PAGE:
RAVISHANKAR: UC San Diego shut down in March of 2020. I started my PhD program in September 2018, so I was just wrapping up my second year and my first year in my thesis lab. I was just getting ready to begin conducting research in earnest, after having found my bearings in the lab. I had pretty high expectations for the year, and was hoping to make significant progress in my research. However, after the school shut down, I was forced to take a step back from lab work. I had no idea what the timetable for our return to the lab would be, and watching the cases exponentially increase, it seemed like we were in the pandemic for the long haul. Around this time, there was a resurgence of civil rights advocacy and awareness, galvanized by the brutal murder of George Floyd. Re-energized, I shifted my focus to science outreach and co-founded an organization that is geared toward increasing underrepresented minority retention in STEM (Science, Technology, Engineering and Math) and creating a safe community for our minority students. Along with my fellow graduate student, Tara Spencer, and biological sciences faculty member Dr. Sonya Neal, we co-founded the Biology Undergraduate and Master’s Mentorship Program (BUMMP). Our primary aim is to ensure that our undergraduate and master’s students at UC San Diego, who are underrepresented in science, are reminded that they belong in STEM by providing them with a scientific mentor and funding to do research. I am so thankful for the amazing work we’ve been able to accomplish with BUMMP. We have raised more than $150,000 to award scholarships for our undergraduate and master’s students. This year ended up being far more successful than I had anticipated when the pandemic began.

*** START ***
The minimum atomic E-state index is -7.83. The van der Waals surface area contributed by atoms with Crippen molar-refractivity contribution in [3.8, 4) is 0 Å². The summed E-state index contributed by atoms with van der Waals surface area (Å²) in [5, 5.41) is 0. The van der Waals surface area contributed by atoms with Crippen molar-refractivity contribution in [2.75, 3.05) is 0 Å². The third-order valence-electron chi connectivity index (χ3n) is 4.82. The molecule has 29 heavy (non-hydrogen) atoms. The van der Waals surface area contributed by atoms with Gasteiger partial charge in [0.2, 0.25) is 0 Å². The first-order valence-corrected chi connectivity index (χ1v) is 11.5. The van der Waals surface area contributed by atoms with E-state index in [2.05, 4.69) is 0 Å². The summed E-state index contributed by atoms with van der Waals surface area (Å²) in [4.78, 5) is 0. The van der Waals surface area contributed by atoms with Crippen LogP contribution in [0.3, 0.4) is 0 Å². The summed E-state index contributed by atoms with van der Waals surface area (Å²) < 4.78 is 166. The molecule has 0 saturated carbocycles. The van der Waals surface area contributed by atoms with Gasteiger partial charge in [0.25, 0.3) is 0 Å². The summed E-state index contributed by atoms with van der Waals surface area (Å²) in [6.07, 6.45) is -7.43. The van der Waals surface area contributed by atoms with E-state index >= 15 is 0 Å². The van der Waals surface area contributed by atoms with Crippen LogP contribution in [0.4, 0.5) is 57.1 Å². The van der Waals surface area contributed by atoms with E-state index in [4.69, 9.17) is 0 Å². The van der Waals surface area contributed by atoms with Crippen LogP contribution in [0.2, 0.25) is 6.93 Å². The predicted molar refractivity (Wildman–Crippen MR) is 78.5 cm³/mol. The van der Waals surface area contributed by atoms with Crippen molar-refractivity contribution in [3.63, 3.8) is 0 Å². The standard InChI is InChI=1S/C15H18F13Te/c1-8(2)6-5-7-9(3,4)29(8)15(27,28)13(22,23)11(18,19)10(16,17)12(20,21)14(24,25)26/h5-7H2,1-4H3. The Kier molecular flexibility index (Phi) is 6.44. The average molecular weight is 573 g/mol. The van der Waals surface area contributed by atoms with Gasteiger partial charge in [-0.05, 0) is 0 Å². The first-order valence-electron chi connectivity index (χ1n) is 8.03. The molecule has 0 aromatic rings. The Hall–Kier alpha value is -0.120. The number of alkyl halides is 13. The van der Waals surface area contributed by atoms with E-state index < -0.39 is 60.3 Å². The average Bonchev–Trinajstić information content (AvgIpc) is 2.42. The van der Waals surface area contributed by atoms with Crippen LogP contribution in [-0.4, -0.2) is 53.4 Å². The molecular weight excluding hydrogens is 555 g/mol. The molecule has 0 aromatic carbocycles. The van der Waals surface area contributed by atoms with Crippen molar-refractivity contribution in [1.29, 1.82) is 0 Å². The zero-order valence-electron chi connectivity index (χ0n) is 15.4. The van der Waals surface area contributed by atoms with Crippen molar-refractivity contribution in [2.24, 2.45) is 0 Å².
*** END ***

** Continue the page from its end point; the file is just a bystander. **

“The following Monday, UC San Diego went into lockdown and our labs shut down. I will never forget the pure confusion, fear and hopelessness that I felt. A little over a year later, we’ve made it through, but that moment still feels fresh.”

— Sumedha Ravishankar